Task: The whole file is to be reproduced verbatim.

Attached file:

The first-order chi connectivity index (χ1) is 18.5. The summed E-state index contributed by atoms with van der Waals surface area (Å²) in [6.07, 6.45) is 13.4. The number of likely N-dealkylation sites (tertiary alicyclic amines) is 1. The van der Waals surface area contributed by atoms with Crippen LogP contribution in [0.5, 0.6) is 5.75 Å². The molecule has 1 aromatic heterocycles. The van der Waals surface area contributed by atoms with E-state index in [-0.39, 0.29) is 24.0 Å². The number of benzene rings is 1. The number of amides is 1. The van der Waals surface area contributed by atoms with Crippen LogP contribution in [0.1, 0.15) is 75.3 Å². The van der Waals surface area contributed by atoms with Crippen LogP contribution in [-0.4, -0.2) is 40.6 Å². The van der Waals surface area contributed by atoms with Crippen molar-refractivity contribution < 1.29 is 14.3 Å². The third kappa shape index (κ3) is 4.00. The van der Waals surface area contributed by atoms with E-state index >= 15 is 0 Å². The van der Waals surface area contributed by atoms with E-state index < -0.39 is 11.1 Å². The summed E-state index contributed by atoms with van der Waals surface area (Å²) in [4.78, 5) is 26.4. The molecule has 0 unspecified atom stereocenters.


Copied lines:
The first-order chi connectivity index (χ1) is 18.5. The summed E-state index contributed by atoms with van der Waals surface area (Å²) in [6.07, 6.45) is 13.4. The number of likely N-dealkylation sites (tertiary alicyclic amines) is 1. The van der Waals surface area contributed by atoms with Crippen LogP contribution in [0.5, 0.6) is 5.75 Å². The molecule has 1 aromatic heterocycles. The van der Waals surface area contributed by atoms with E-state index in [-0.39, 0.29) is 24.0 Å². The number of benzene rings is 1. The number of amides is 1. The van der Waals surface area contributed by atoms with Crippen LogP contribution in [0.1, 0.15) is 75.3 Å². The van der Waals surface area contributed by atoms with Crippen LogP contribution in [-0.4, -0.2) is 40.6 Å². The van der Waals surface area contributed by atoms with Crippen molar-refractivity contribution < 1.29 is 14.3 Å². The third kappa shape index (κ3) is 4.00. The van der Waals surface area contributed by atoms with E-state index >= 15 is 0 Å². The van der Waals surface area contributed by atoms with E-state index < -0.39 is 11.1 Å². The summed E-state index contributed by atoms with van der Waals surface area (Å²) in [4.78, 5) is 26.4. The molecule has 0 unspecified atom stereocenters.